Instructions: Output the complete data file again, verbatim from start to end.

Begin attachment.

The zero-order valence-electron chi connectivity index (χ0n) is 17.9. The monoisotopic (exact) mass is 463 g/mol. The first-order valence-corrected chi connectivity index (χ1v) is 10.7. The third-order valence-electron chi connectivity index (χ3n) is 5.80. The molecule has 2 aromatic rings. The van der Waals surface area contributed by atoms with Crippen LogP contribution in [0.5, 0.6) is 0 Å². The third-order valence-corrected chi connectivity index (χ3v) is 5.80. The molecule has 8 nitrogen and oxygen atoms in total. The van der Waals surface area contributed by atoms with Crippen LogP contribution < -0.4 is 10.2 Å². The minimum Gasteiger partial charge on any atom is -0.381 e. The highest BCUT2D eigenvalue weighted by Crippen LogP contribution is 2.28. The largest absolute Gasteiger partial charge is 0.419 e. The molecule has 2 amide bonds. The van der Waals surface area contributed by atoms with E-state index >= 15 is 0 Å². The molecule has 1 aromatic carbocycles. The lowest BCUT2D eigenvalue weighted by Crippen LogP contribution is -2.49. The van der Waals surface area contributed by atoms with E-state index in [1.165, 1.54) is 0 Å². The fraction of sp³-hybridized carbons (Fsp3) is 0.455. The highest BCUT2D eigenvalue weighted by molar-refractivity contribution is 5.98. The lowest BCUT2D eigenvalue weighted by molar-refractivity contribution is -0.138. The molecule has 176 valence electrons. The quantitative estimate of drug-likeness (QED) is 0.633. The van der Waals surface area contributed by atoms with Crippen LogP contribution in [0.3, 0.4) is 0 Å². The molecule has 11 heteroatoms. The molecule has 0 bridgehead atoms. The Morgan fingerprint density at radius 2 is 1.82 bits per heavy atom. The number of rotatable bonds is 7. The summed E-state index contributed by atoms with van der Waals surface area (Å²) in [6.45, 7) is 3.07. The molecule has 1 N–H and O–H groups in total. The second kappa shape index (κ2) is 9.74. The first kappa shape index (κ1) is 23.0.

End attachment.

The zero-order valence-electron chi connectivity index (χ0n) is 17.9. The monoisotopic (exact) mass is 463 g/mol. The first-order valence-corrected chi connectivity index (χ1v) is 10.7. The third-order valence-electron chi connectivity index (χ3n) is 5.80. The molecule has 2 aromatic rings. The van der Waals surface area contributed by atoms with Crippen LogP contribution in [0.5, 0.6) is 0 Å². The third-order valence-corrected chi connectivity index (χ3v) is 5.80. The molecule has 8 nitrogen and oxygen atoms in total. The van der Waals surface area contributed by atoms with Crippen LogP contribution < -0.4 is 10.2 Å². The minimum Gasteiger partial charge on any atom is -0.381 e. The highest BCUT2D eigenvalue weighted by Crippen LogP contribution is 2.28. The largest absolute Gasteiger partial charge is 0.419 e. The molecule has 2 amide bonds. The van der Waals surface area contributed by atoms with E-state index >= 15 is 0 Å². The molecule has 1 aromatic carbocycles. The lowest BCUT2D eigenvalue weighted by Crippen LogP contribution is -2.49. The van der Waals surface area contributed by atoms with E-state index in [1.165, 1.54) is 0 Å². The fraction of sp³-hybridized carbons (Fsp3) is 0.455. The highest BCUT2D eigenvalue weighted by molar-refractivity contribution is 5.98. The lowest BCUT2D eigenvalue weighted by molar-refractivity contribution is -0.138. The molecule has 176 valence electrons. The quantitative estimate of drug-likeness (QED) is 0.633. The van der Waals surface area contributed by atoms with Crippen LogP contribution in [0.3, 0.4) is 0 Å². The molecule has 11 heteroatoms. The molecule has 0 bridgehead atoms. The Morgan fingerprint density at radius 2 is 1.82 bits per heavy atom. The number of rotatable bonds is 7. The summed E-state index contributed by atoms with van der Waals surface area (Å²) in [6.45, 7) is 3.07. The molecule has 1 N–H and O–H groups in total. The second kappa shape index (κ2) is 9.74. The first kappa shape index (κ1) is 23.0.